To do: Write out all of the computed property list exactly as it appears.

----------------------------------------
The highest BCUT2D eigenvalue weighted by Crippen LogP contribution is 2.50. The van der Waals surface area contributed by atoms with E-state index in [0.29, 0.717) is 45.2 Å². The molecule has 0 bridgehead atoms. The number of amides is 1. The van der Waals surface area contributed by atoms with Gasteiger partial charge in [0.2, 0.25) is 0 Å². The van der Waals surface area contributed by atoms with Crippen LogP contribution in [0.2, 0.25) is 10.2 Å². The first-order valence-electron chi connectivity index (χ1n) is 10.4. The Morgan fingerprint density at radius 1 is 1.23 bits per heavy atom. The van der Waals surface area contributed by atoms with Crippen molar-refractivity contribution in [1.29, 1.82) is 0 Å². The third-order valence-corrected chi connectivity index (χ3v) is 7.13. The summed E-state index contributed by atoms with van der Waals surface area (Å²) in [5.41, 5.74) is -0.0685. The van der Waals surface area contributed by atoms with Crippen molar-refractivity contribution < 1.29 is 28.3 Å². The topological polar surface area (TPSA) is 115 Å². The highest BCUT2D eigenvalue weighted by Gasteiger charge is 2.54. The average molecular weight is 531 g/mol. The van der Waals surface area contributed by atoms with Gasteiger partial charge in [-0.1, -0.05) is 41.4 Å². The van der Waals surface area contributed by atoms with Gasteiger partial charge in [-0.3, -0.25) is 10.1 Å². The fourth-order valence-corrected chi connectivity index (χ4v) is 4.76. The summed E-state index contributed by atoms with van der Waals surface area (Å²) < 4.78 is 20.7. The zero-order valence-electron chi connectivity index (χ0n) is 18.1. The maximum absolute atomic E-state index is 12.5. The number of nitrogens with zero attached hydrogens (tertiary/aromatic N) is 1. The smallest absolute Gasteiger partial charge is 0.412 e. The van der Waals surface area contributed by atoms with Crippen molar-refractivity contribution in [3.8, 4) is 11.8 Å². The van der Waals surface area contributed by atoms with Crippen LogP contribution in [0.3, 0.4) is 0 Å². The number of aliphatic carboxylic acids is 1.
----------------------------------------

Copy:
The highest BCUT2D eigenvalue weighted by Crippen LogP contribution is 2.50. The van der Waals surface area contributed by atoms with E-state index in [0.29, 0.717) is 45.2 Å². The molecule has 0 bridgehead atoms. The number of amides is 1. The van der Waals surface area contributed by atoms with Gasteiger partial charge in [0.2, 0.25) is 0 Å². The van der Waals surface area contributed by atoms with Crippen LogP contribution in [0.2, 0.25) is 10.2 Å². The first-order valence-electron chi connectivity index (χ1n) is 10.4. The Morgan fingerprint density at radius 1 is 1.23 bits per heavy atom. The van der Waals surface area contributed by atoms with Crippen molar-refractivity contribution in [1.29, 1.82) is 0 Å². The third-order valence-corrected chi connectivity index (χ3v) is 7.13. The summed E-state index contributed by atoms with van der Waals surface area (Å²) in [5.41, 5.74) is -0.0685. The van der Waals surface area contributed by atoms with Crippen molar-refractivity contribution < 1.29 is 28.3 Å². The topological polar surface area (TPSA) is 115 Å². The highest BCUT2D eigenvalue weighted by Gasteiger charge is 2.54. The average molecular weight is 531 g/mol. The van der Waals surface area contributed by atoms with Gasteiger partial charge in [-0.1, -0.05) is 41.4 Å². The van der Waals surface area contributed by atoms with Gasteiger partial charge in [-0.3, -0.25) is 10.1 Å². The fourth-order valence-corrected chi connectivity index (χ4v) is 4.76. The summed E-state index contributed by atoms with van der Waals surface area (Å²) < 4.78 is 20.7. The zero-order valence-electron chi connectivity index (χ0n) is 18.1. The maximum absolute atomic E-state index is 12.5. The number of nitrogens with zero attached hydrogens (tertiary/aromatic N) is 1. The smallest absolute Gasteiger partial charge is 0.412 e. The van der Waals surface area contributed by atoms with Crippen molar-refractivity contribution in [3.8, 4) is 11.8 Å². The van der Waals surface area contributed by atoms with Crippen LogP contribution in [0.3, 0.4) is 0 Å². The number of aliphatic carboxylic acids is 1.